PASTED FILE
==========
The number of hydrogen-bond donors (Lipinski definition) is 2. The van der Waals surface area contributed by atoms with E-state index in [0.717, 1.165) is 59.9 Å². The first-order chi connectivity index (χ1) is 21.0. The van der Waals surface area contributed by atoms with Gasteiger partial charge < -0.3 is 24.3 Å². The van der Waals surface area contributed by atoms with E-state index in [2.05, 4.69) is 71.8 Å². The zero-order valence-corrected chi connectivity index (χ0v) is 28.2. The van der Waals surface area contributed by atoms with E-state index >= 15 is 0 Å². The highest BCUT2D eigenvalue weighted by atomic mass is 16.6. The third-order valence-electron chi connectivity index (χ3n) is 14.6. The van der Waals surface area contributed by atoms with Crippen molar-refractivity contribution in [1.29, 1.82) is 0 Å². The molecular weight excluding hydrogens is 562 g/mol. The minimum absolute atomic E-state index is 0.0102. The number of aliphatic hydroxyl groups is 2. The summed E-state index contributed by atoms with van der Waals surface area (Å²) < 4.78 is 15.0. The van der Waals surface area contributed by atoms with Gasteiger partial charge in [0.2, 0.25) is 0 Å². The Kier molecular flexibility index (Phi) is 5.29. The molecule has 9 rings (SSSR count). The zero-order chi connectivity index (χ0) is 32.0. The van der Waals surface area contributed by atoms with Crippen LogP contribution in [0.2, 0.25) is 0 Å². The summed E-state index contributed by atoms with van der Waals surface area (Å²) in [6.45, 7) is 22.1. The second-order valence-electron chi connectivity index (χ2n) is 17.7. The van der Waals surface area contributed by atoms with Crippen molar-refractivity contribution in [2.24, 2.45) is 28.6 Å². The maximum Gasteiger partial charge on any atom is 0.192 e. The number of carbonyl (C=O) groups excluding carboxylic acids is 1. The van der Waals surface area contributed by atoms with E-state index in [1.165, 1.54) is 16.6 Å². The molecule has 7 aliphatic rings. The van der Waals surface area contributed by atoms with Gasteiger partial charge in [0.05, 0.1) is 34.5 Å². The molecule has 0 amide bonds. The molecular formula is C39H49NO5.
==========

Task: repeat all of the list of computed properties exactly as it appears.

The number of hydrogen-bond donors (Lipinski definition) is 2. The van der Waals surface area contributed by atoms with E-state index in [0.717, 1.165) is 59.9 Å². The first-order chi connectivity index (χ1) is 21.0. The van der Waals surface area contributed by atoms with Gasteiger partial charge < -0.3 is 24.3 Å². The van der Waals surface area contributed by atoms with E-state index in [2.05, 4.69) is 71.8 Å². The zero-order valence-corrected chi connectivity index (χ0v) is 28.2. The van der Waals surface area contributed by atoms with E-state index >= 15 is 0 Å². The highest BCUT2D eigenvalue weighted by atomic mass is 16.6. The third-order valence-electron chi connectivity index (χ3n) is 14.6. The van der Waals surface area contributed by atoms with Crippen molar-refractivity contribution in [1.29, 1.82) is 0 Å². The molecular weight excluding hydrogens is 562 g/mol. The minimum absolute atomic E-state index is 0.0102. The number of aliphatic hydroxyl groups is 2. The summed E-state index contributed by atoms with van der Waals surface area (Å²) < 4.78 is 15.0. The van der Waals surface area contributed by atoms with Gasteiger partial charge in [0.2, 0.25) is 0 Å². The Kier molecular flexibility index (Phi) is 5.29. The molecule has 9 rings (SSSR count). The zero-order chi connectivity index (χ0) is 32.0. The van der Waals surface area contributed by atoms with Crippen LogP contribution in [0.2, 0.25) is 0 Å². The summed E-state index contributed by atoms with van der Waals surface area (Å²) in [6.45, 7) is 22.1. The second-order valence-electron chi connectivity index (χ2n) is 17.7. The van der Waals surface area contributed by atoms with Crippen molar-refractivity contribution in [2.24, 2.45) is 28.6 Å². The maximum Gasteiger partial charge on any atom is 0.192 e. The number of carbonyl (C=O) groups excluding carboxylic acids is 1. The van der Waals surface area contributed by atoms with E-state index in [1.165, 1.54) is 16.6 Å². The molecule has 7 aliphatic rings. The van der Waals surface area contributed by atoms with Gasteiger partial charge in [0.05, 0.1) is 34.5 Å². The molecule has 0 amide bonds. The molecular formula is C39H49NO5.